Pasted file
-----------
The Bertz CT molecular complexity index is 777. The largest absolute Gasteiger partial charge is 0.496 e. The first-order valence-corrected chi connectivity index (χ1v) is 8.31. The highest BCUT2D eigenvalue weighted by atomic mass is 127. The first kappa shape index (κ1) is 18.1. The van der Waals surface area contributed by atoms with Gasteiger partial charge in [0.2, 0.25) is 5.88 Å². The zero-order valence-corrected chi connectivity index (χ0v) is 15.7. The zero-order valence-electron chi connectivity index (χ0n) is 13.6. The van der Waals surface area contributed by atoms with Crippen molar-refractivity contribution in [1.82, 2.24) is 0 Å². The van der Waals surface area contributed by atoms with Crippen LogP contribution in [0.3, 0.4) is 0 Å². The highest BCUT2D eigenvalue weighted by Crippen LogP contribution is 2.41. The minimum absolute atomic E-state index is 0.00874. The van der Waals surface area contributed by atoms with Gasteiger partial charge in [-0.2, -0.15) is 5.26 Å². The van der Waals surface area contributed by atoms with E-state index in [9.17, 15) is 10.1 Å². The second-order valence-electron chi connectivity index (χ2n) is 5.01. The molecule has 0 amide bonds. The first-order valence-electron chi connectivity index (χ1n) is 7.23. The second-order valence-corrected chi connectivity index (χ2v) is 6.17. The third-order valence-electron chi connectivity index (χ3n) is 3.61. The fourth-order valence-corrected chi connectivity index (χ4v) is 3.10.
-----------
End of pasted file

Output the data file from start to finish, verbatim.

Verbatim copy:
The Bertz CT molecular complexity index is 777. The largest absolute Gasteiger partial charge is 0.496 e. The first-order valence-corrected chi connectivity index (χ1v) is 8.31. The highest BCUT2D eigenvalue weighted by atomic mass is 127. The first kappa shape index (κ1) is 18.1. The van der Waals surface area contributed by atoms with Gasteiger partial charge in [0.2, 0.25) is 5.88 Å². The zero-order valence-corrected chi connectivity index (χ0v) is 15.7. The zero-order valence-electron chi connectivity index (χ0n) is 13.6. The van der Waals surface area contributed by atoms with Crippen molar-refractivity contribution in [1.82, 2.24) is 0 Å². The van der Waals surface area contributed by atoms with Crippen LogP contribution in [0.3, 0.4) is 0 Å². The highest BCUT2D eigenvalue weighted by Crippen LogP contribution is 2.41. The minimum absolute atomic E-state index is 0.00874. The van der Waals surface area contributed by atoms with Gasteiger partial charge in [-0.2, -0.15) is 5.26 Å². The van der Waals surface area contributed by atoms with E-state index in [9.17, 15) is 10.1 Å². The second-order valence-electron chi connectivity index (χ2n) is 5.01. The molecule has 0 amide bonds. The first-order valence-electron chi connectivity index (χ1n) is 7.23. The second-order valence-corrected chi connectivity index (χ2v) is 6.17. The third-order valence-electron chi connectivity index (χ3n) is 3.61. The fourth-order valence-corrected chi connectivity index (χ4v) is 3.10.